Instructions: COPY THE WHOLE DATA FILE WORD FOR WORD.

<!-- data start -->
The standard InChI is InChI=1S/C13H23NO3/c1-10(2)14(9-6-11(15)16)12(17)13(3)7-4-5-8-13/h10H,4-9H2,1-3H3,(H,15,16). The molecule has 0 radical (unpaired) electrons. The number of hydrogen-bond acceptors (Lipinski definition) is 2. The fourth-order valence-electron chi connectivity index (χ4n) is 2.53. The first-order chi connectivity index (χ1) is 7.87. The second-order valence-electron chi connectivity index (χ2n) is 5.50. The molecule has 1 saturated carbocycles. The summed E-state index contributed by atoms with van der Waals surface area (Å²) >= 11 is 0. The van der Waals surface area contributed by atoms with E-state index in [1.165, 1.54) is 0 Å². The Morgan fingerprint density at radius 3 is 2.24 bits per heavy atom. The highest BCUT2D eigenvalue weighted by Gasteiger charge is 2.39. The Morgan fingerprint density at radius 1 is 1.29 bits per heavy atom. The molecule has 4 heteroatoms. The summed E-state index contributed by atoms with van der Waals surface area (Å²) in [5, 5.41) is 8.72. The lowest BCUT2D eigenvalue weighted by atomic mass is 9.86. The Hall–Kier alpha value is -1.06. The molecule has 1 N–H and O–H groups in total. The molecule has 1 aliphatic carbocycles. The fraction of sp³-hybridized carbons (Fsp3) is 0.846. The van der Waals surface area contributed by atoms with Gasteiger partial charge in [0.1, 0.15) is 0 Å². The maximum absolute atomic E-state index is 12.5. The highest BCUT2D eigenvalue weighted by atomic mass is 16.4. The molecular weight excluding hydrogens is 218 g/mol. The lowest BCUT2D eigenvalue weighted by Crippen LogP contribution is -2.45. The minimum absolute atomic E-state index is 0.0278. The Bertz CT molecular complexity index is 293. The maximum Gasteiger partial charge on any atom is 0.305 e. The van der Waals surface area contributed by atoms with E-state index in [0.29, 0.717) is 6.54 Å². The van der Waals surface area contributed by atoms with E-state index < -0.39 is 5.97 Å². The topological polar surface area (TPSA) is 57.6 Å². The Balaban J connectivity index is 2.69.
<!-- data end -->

The standard InChI is InChI=1S/C13H23NO3/c1-10(2)14(9-6-11(15)16)12(17)13(3)7-4-5-8-13/h10H,4-9H2,1-3H3,(H,15,16). The molecule has 0 radical (unpaired) electrons. The number of hydrogen-bond acceptors (Lipinski definition) is 2. The fourth-order valence-electron chi connectivity index (χ4n) is 2.53. The first-order chi connectivity index (χ1) is 7.87. The second-order valence-electron chi connectivity index (χ2n) is 5.50. The molecule has 1 saturated carbocycles. The summed E-state index contributed by atoms with van der Waals surface area (Å²) >= 11 is 0. The van der Waals surface area contributed by atoms with E-state index in [1.165, 1.54) is 0 Å². The Morgan fingerprint density at radius 3 is 2.24 bits per heavy atom. The highest BCUT2D eigenvalue weighted by Gasteiger charge is 2.39. The Morgan fingerprint density at radius 1 is 1.29 bits per heavy atom. The molecule has 4 heteroatoms. The summed E-state index contributed by atoms with van der Waals surface area (Å²) in [5, 5.41) is 8.72. The lowest BCUT2D eigenvalue weighted by atomic mass is 9.86. The Hall–Kier alpha value is -1.06. The molecule has 1 N–H and O–H groups in total. The molecule has 1 aliphatic carbocycles. The fraction of sp³-hybridized carbons (Fsp3) is 0.846. The van der Waals surface area contributed by atoms with Gasteiger partial charge in [0.1, 0.15) is 0 Å². The maximum absolute atomic E-state index is 12.5. The highest BCUT2D eigenvalue weighted by atomic mass is 16.4. The molecular weight excluding hydrogens is 218 g/mol. The lowest BCUT2D eigenvalue weighted by Crippen LogP contribution is -2.45. The minimum absolute atomic E-state index is 0.0278. The Bertz CT molecular complexity index is 293. The maximum Gasteiger partial charge on any atom is 0.305 e. The van der Waals surface area contributed by atoms with E-state index in [0.29, 0.717) is 6.54 Å². The van der Waals surface area contributed by atoms with E-state index < -0.39 is 5.97 Å². The topological polar surface area (TPSA) is 57.6 Å². The Balaban J connectivity index is 2.69.